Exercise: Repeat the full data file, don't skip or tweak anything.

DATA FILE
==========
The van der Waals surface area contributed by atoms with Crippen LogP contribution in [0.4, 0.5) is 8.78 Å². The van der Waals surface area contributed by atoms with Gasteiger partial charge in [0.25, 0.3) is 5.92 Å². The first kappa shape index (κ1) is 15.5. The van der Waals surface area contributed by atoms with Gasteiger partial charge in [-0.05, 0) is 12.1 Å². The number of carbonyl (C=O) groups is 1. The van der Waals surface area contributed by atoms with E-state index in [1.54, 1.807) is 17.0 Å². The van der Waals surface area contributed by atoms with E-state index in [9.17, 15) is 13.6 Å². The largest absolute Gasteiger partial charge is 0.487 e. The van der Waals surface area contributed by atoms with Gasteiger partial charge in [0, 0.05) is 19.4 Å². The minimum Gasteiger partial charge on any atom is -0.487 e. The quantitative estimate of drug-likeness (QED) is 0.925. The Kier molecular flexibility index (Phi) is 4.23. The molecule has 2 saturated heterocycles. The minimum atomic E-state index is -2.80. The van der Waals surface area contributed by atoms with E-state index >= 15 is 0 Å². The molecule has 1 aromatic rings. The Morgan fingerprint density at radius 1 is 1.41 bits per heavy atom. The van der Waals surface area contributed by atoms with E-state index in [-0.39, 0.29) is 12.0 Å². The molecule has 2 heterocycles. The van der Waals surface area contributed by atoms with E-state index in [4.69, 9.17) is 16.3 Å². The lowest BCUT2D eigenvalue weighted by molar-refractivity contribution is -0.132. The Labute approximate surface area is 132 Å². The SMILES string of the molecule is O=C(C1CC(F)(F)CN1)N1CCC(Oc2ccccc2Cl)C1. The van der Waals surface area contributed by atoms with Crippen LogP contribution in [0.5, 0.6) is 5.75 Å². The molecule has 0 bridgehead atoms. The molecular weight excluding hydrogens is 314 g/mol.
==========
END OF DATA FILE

The van der Waals surface area contributed by atoms with Crippen LogP contribution in [0.4, 0.5) is 8.78 Å². The van der Waals surface area contributed by atoms with Gasteiger partial charge in [0.25, 0.3) is 5.92 Å². The first kappa shape index (κ1) is 15.5. The van der Waals surface area contributed by atoms with Gasteiger partial charge in [-0.05, 0) is 12.1 Å². The number of carbonyl (C=O) groups is 1. The van der Waals surface area contributed by atoms with E-state index in [1.54, 1.807) is 17.0 Å². The van der Waals surface area contributed by atoms with E-state index in [9.17, 15) is 13.6 Å². The largest absolute Gasteiger partial charge is 0.487 e. The van der Waals surface area contributed by atoms with Gasteiger partial charge in [0, 0.05) is 19.4 Å². The minimum Gasteiger partial charge on any atom is -0.487 e. The quantitative estimate of drug-likeness (QED) is 0.925. The Kier molecular flexibility index (Phi) is 4.23. The molecule has 2 saturated heterocycles. The minimum atomic E-state index is -2.80. The van der Waals surface area contributed by atoms with E-state index >= 15 is 0 Å². The molecule has 1 aromatic rings. The Morgan fingerprint density at radius 1 is 1.41 bits per heavy atom. The van der Waals surface area contributed by atoms with E-state index in [-0.39, 0.29) is 12.0 Å². The molecule has 2 heterocycles. The van der Waals surface area contributed by atoms with E-state index in [4.69, 9.17) is 16.3 Å². The lowest BCUT2D eigenvalue weighted by molar-refractivity contribution is -0.132. The Labute approximate surface area is 132 Å². The SMILES string of the molecule is O=C(C1CC(F)(F)CN1)N1CCC(Oc2ccccc2Cl)C1. The van der Waals surface area contributed by atoms with Crippen LogP contribution in [0.5, 0.6) is 5.75 Å². The molecule has 0 bridgehead atoms. The molecular weight excluding hydrogens is 314 g/mol.